WW Hall Of Fame: Shelburne Museum– The Seven Weirdest Buildings on The Weirdest Campus in New England
35 buildings on 45 acres and the S.S. Ticonderoga
Two drifters, off to see the world
There's such a lot of world to see
We're after the same rainbow's end
Waitin' 'round the bend
My huckleberry friend
Moon river and me
About 15 minutes from downtown Burlington exists one of the wildest museums on the planet. It’s not remotely under the radar (it’s one of the 3 biggest tourist attractions in Vermont along with teddy bears and ice cream) but it is, without a doubt, an exhilarating execution of a bonkers vision- the vision of Electra Havemayer Webb.
There’s piles of scholarship and history on this place but the quick gist: a daughter of one of the wealthiest families in turn-of-the century America became one of the first and most passionate collectors of “folk art” and “Americana” before such terms even existed. Webb meticulously and voluminously collected handmade objects (duck decoys, horse drawn carriages, paper mache mechanical dolls, hat boxes, etc.), collected weirdo buildings to house these collections (a cottage, stone jail, covered bridge, lighthouse, train station, a fucken BOAT) and then plopped them all down in a bucolic corner of Shelburne, Vermont.
What makes this place extra whackadoo is that there’s no obvious throughline to the collection, only seeming to be the things that caught her eye.
“How can you , Electra, you who have been brought up with Rembrandts and Manets, live with such American trash?”
She once explained to a visitor: “I try to find the art in folk art.”… [the museum] displays its founder’s deep affection for the virtues of ordinary people."
There’s a real humanity here that comes through after a day (or twenty here). You’ll see it too, I promise……
I mean, a 220 foot steamship from 1893 is parked in the grass. Restored in utter detail, The Ticonderoga is set designed so you can peep in about half the cabins, crawl through three decks and feel like some kind of 128-year-old fancy dudebro. There’s newspapers piled in the office and period-correct quilts on the beds in the staterooms and fake apples in baskets on fruit carriages. AND DID I MENTION IT’S A FULLY RESTORED STEAMBOAT SITTING IN THE MIDDLE OF A FARM IN VERMONT. Also Webb bought, disassembled and reconstructed a lighthouse that you can see from the outside decks. Obviously you have to have a lighthouse.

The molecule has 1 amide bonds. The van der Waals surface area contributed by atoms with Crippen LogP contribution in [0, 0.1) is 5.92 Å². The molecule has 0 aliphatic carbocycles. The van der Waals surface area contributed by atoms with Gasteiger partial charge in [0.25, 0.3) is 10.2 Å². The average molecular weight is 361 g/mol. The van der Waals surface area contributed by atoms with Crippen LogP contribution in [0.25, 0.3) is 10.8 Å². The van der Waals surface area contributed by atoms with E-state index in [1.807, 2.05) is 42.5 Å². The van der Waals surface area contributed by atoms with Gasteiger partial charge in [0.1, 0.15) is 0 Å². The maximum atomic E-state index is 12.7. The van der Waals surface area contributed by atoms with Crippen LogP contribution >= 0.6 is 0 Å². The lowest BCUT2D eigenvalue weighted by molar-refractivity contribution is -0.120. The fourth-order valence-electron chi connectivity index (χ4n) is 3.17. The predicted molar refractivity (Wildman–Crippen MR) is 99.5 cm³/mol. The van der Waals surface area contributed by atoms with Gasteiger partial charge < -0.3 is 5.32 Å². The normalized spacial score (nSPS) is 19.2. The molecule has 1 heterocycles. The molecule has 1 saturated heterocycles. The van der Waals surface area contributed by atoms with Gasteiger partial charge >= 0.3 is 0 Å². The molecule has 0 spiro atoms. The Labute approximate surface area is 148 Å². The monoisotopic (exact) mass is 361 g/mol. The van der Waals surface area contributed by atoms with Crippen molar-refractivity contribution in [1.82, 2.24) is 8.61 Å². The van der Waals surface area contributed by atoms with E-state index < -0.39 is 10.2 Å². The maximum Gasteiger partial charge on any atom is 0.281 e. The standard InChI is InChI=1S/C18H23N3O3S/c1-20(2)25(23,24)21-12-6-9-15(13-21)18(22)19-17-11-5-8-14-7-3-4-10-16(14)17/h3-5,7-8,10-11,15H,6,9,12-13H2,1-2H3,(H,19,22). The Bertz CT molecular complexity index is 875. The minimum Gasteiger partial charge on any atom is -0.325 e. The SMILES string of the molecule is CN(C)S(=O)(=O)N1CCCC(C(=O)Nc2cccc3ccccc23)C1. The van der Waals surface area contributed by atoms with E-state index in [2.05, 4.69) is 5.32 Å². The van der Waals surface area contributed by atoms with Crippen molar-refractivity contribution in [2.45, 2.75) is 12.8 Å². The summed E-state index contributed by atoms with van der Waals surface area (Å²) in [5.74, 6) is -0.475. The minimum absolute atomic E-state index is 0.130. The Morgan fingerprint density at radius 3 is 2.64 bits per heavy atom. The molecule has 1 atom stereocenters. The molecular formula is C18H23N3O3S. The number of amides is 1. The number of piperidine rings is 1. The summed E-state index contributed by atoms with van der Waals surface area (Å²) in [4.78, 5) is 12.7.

General Store/Railroad Station
These get lumped together because they’re both variations on a theme- perfectly reassembled rooms in their original buildings. Stand in one spot and you’ll get completely lost in the ephemera here- there’s not a detail that breaks the fantasy. Take that Occulus Quest Two!
I don’t know what it is about this place. There’s not a lot to it, some pews, a pulpit, a humble trompe l’oeil mural, a carved organ in the corner. But there’s something in the air here, the ghosts of communities crowded in these very walls beginning two centuries ago. The Temple at Burning Man comparison feels apt and I always hope for a quiet moment here. A sleeper choice but definitely one of my favorites.
Variety Unit aka The Dollhouse
Way more Chucky than Tickle-Me-Elmo these dolls feel mostly evoke the first act of an eighties horror flick. Not sure you could pay me enough to spend the night with these ladies/monkey especially the animatronic 19th-century ones that COME TO LIFE. I love this building with all my weirdo heart.
Who ordered the fully restored Adirondack lodge stuffed to the gills with taxidermied 12 foot bears and mounted elk, moose, ram? Electra Webb ordered them, that’s who.
Blacksmith Shop/Print Shop
These two buildings are the only ones that are performative but not in a Sturbridge Village kinda way. Just a dude, heating up some metal in a 200 year-old blacksmith shop making hooks with a giant hammer, anvil and hot coals. Same vibe in the print shop if you can time it right… take that Hatch Show (which I also happen to love)…
The main feature of this one is a hand-carved miniature Arnold Circus Parade, which stretches nearly the full length of the building’s 518 feet. It’s verrrry easy to get lost in the details of these figurines if you’ve got the attention span and aren’t completely zonked. Save a minute for the last installation too, it’s my favorite:
The Kirk Brothers Circus is a miniature three-ring circus, complete with an audience, comprised of more than 3,500 pieces. Edgar Kirk fashioned the figures over a period of forty years using only a treadle jigsaw and penknife.
I’m skipped over a pile of some of my other favorite installations (the apothecary, the 1750 cottage, private rail car) but mostly as they were closed post-Covid. And I’m sure I’m missing some that I haven’t even seen yet. Always a new discovery here.
Gotta add that the museum grounds are host to my favorite outdoor concert series in New England (!) and my band will be playing here tomorrow if you want to do it all. Sunset vibes.
Thanks for reading, love you talk soon bye